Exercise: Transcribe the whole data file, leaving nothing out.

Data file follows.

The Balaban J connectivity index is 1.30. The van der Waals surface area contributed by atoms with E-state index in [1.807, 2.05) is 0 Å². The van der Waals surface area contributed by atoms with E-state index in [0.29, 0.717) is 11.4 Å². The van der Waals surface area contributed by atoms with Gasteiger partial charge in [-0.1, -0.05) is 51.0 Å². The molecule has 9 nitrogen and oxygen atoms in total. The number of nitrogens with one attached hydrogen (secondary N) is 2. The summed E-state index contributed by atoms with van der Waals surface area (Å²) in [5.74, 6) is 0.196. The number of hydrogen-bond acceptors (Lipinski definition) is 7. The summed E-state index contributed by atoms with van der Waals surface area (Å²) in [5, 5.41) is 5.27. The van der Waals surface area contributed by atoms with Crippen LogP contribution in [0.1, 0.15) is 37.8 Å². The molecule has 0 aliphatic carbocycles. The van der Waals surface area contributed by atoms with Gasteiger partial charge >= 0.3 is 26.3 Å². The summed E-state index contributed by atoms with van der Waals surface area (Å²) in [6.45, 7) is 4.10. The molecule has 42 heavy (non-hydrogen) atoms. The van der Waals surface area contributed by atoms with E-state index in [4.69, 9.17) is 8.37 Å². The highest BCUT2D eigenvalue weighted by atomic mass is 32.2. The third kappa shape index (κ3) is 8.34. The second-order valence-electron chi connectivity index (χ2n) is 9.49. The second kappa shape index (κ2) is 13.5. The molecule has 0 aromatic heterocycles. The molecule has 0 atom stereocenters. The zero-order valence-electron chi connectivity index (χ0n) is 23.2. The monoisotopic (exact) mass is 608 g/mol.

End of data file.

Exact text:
The Balaban J connectivity index is 1.30. The van der Waals surface area contributed by atoms with E-state index in [1.807, 2.05) is 0 Å². The van der Waals surface area contributed by atoms with E-state index in [0.29, 0.717) is 11.4 Å². The van der Waals surface area contributed by atoms with Gasteiger partial charge in [-0.1, -0.05) is 51.0 Å². The molecule has 9 nitrogen and oxygen atoms in total. The number of nitrogens with one attached hydrogen (secondary N) is 2. The summed E-state index contributed by atoms with van der Waals surface area (Å²) in [5.74, 6) is 0.196. The number of hydrogen-bond acceptors (Lipinski definition) is 7. The summed E-state index contributed by atoms with van der Waals surface area (Å²) in [5, 5.41) is 5.27. The van der Waals surface area contributed by atoms with Crippen LogP contribution in [0.1, 0.15) is 37.8 Å². The molecule has 0 aliphatic carbocycles. The van der Waals surface area contributed by atoms with Gasteiger partial charge >= 0.3 is 26.3 Å². The summed E-state index contributed by atoms with van der Waals surface area (Å²) in [6.45, 7) is 4.10. The molecule has 42 heavy (non-hydrogen) atoms. The van der Waals surface area contributed by atoms with E-state index in [4.69, 9.17) is 8.37 Å². The highest BCUT2D eigenvalue weighted by atomic mass is 32.2. The third kappa shape index (κ3) is 8.34. The second-order valence-electron chi connectivity index (χ2n) is 9.49. The second kappa shape index (κ2) is 13.5. The molecule has 0 aromatic heterocycles. The molecule has 0 atom stereocenters. The zero-order valence-electron chi connectivity index (χ0n) is 23.2. The monoisotopic (exact) mass is 608 g/mol.